Luke Fernbach, a second-year law student in class with Peeples is interested in civil rights law and prison reform. After graduation he hopes to pursue work that helps shrink the role of policing and reduce the number of people in prison by building up communities and promoting crisis intervention efforts — the types of efforts that might have helped some of his incarcerated classmates avoid prison. “One of the most important and often overlooked things you should learn as a lawyer is that in a lot of cases, the people who have the best solutions to legal questions are those most affected by them,” says Fernbach.
Research has shown the numerous benefits of prison education. A large 2013 study by the Rand Corp. found that participation in a prison education program reduces re-arrests by 43%. The chance of re-offending also falls dramatically depending on the level of education completed. Furthermore, for every $1 spent on prison education, $4 to $5 is saved through reduced recidivism.
“I’m always surprised when people say we don’t know how to deal with violence, because we absolutely do,” says Lackey. “Education has been shown time and time again to be the most effective way of positively intervening in the criminal justice system.”
The relationship between prison education and recidivism makes a strong case for Rob Jeffreys’ agenda since he became acting director of the Illinois Department of Corrections last June.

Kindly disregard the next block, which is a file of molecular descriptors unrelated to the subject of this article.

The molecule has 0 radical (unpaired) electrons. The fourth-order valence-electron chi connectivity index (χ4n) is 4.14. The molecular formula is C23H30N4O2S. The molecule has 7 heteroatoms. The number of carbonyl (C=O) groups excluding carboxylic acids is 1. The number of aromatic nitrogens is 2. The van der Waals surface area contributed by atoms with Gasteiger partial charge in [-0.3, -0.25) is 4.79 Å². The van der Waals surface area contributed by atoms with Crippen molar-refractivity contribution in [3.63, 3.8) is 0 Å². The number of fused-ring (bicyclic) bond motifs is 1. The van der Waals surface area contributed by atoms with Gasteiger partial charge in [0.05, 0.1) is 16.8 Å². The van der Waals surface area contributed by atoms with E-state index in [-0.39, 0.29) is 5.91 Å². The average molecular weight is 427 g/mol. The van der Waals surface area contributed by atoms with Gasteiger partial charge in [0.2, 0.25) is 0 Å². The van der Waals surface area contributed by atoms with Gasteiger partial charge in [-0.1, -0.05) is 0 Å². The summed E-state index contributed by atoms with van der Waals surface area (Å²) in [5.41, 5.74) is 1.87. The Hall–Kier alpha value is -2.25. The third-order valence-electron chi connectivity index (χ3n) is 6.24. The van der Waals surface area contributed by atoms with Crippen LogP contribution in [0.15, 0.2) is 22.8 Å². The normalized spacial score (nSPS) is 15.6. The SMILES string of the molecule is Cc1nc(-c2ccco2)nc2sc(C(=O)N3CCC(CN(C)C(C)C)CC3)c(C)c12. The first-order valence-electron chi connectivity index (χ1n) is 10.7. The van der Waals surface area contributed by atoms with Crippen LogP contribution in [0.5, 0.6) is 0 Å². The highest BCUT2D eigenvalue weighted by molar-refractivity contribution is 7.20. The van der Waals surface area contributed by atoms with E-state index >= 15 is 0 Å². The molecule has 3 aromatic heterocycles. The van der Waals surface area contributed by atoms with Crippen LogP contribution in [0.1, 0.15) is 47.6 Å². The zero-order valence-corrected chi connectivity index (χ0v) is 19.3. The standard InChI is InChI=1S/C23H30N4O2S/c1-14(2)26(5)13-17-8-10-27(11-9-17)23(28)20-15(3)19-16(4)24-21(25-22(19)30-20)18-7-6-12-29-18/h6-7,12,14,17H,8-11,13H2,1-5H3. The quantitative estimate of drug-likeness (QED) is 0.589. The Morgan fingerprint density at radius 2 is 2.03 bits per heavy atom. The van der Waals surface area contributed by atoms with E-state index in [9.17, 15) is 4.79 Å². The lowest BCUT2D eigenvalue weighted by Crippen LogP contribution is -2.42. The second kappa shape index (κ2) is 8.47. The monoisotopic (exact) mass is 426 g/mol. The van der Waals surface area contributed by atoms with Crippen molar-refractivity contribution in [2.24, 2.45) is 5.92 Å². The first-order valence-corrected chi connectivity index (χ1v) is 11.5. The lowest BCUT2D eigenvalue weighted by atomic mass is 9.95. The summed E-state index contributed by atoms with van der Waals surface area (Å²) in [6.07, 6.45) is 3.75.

“We have to be taking all the necessary steps to reduce recidivism and make people better when they leave than when they came in,” he says. Jeffreys was appointed to the role by Gov. J.B. Pritzker ’93 JD after 21 years with the Ohio Department of Rehabilitation and Corrections. Since he took office, Jeffreys has hired staff to lead efforts that bring technology — including internet access — to Illinois prisons, coordinate prison volunteer programs and provide re-entry services.
Even with strong data to support it, prison education has not bounced back since the Crime Bill of 1994, through which Congress cut access to Federal Pell Grants — need-based grants for low-income undergraduate students — for prisoners, reducing the number of college-degree programs in prisons nationwide from 350 to just 12 by 2005. In 2015 the Obama administration approved a pilot program reinstating Pell Grant access to a portion of the incarcerated population — about 12,000 people to date — a first step toward incentivizing program development. In April 2019 a bipartisan bill was introduced in Congress to fully reinstate Pell Grant access for incarcerated people.